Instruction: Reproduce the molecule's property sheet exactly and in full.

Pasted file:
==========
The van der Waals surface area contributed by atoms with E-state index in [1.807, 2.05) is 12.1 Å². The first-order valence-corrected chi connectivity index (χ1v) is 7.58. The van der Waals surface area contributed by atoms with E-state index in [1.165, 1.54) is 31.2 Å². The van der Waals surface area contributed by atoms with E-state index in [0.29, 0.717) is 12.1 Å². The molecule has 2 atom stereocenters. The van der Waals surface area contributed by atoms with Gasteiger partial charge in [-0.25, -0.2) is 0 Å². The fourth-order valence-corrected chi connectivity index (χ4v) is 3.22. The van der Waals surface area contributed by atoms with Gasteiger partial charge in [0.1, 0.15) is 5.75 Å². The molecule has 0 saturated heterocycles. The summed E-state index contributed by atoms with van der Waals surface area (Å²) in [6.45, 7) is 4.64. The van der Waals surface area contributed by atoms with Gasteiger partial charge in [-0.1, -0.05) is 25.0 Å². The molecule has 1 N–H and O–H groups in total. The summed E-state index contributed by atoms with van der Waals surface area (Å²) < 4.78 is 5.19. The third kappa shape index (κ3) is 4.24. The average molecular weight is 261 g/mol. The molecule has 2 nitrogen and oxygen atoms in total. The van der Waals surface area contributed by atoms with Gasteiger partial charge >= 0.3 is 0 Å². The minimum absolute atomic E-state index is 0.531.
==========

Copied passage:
The van der Waals surface area contributed by atoms with E-state index in [1.807, 2.05) is 12.1 Å². The first-order valence-corrected chi connectivity index (χ1v) is 7.58. The van der Waals surface area contributed by atoms with E-state index in [1.165, 1.54) is 31.2 Å². The van der Waals surface area contributed by atoms with E-state index in [0.29, 0.717) is 12.1 Å². The molecule has 2 atom stereocenters. The van der Waals surface area contributed by atoms with Gasteiger partial charge in [-0.25, -0.2) is 0 Å². The fourth-order valence-corrected chi connectivity index (χ4v) is 3.22. The van der Waals surface area contributed by atoms with Gasteiger partial charge in [0.1, 0.15) is 5.75 Å². The molecule has 0 saturated heterocycles. The summed E-state index contributed by atoms with van der Waals surface area (Å²) in [6.45, 7) is 4.64. The van der Waals surface area contributed by atoms with Gasteiger partial charge in [-0.1, -0.05) is 25.0 Å². The molecule has 1 N–H and O–H groups in total. The summed E-state index contributed by atoms with van der Waals surface area (Å²) < 4.78 is 5.19. The third kappa shape index (κ3) is 4.24. The average molecular weight is 261 g/mol. The molecule has 2 nitrogen and oxygen atoms in total. The van der Waals surface area contributed by atoms with Gasteiger partial charge >= 0.3 is 0 Å². The minimum absolute atomic E-state index is 0.531.